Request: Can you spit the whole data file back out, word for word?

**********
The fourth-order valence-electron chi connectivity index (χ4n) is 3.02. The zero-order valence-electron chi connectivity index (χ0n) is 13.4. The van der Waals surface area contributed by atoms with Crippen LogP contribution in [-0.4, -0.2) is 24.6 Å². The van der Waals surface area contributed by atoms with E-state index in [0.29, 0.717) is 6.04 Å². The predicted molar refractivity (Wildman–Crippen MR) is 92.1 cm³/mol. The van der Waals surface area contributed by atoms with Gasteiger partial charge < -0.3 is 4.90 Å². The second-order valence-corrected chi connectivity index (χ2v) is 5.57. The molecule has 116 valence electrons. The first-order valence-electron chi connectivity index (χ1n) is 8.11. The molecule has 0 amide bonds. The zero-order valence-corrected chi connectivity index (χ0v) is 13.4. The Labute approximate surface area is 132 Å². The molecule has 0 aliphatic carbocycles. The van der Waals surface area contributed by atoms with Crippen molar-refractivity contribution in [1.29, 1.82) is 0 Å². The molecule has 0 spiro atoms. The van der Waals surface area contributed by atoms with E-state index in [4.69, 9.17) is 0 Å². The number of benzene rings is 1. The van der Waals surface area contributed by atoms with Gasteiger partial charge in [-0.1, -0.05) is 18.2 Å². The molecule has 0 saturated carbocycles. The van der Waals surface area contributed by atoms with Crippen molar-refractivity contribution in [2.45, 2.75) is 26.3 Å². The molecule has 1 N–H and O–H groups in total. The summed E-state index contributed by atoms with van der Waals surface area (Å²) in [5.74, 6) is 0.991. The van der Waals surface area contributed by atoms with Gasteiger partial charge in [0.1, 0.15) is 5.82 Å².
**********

The fourth-order valence-electron chi connectivity index (χ4n) is 3.02. The zero-order valence-electron chi connectivity index (χ0n) is 13.4. The van der Waals surface area contributed by atoms with Crippen LogP contribution in [-0.4, -0.2) is 24.6 Å². The van der Waals surface area contributed by atoms with E-state index in [0.29, 0.717) is 6.04 Å². The predicted molar refractivity (Wildman–Crippen MR) is 92.1 cm³/mol. The van der Waals surface area contributed by atoms with Gasteiger partial charge < -0.3 is 4.90 Å². The second-order valence-corrected chi connectivity index (χ2v) is 5.57. The molecule has 116 valence electrons. The first-order valence-electron chi connectivity index (χ1n) is 8.11. The molecule has 0 amide bonds. The zero-order valence-corrected chi connectivity index (χ0v) is 13.4. The Labute approximate surface area is 132 Å². The molecule has 0 aliphatic carbocycles. The van der Waals surface area contributed by atoms with Crippen molar-refractivity contribution in [1.29, 1.82) is 0 Å². The molecule has 0 spiro atoms. The van der Waals surface area contributed by atoms with E-state index in [4.69, 9.17) is 0 Å². The number of benzene rings is 1. The van der Waals surface area contributed by atoms with Gasteiger partial charge in [-0.1, -0.05) is 18.2 Å². The molecule has 0 saturated carbocycles. The van der Waals surface area contributed by atoms with Crippen molar-refractivity contribution in [2.45, 2.75) is 26.3 Å². The molecule has 1 N–H and O–H groups in total. The summed E-state index contributed by atoms with van der Waals surface area (Å²) in [5.74, 6) is 0.991. The van der Waals surface area contributed by atoms with Gasteiger partial charge in [0.1, 0.15) is 5.82 Å².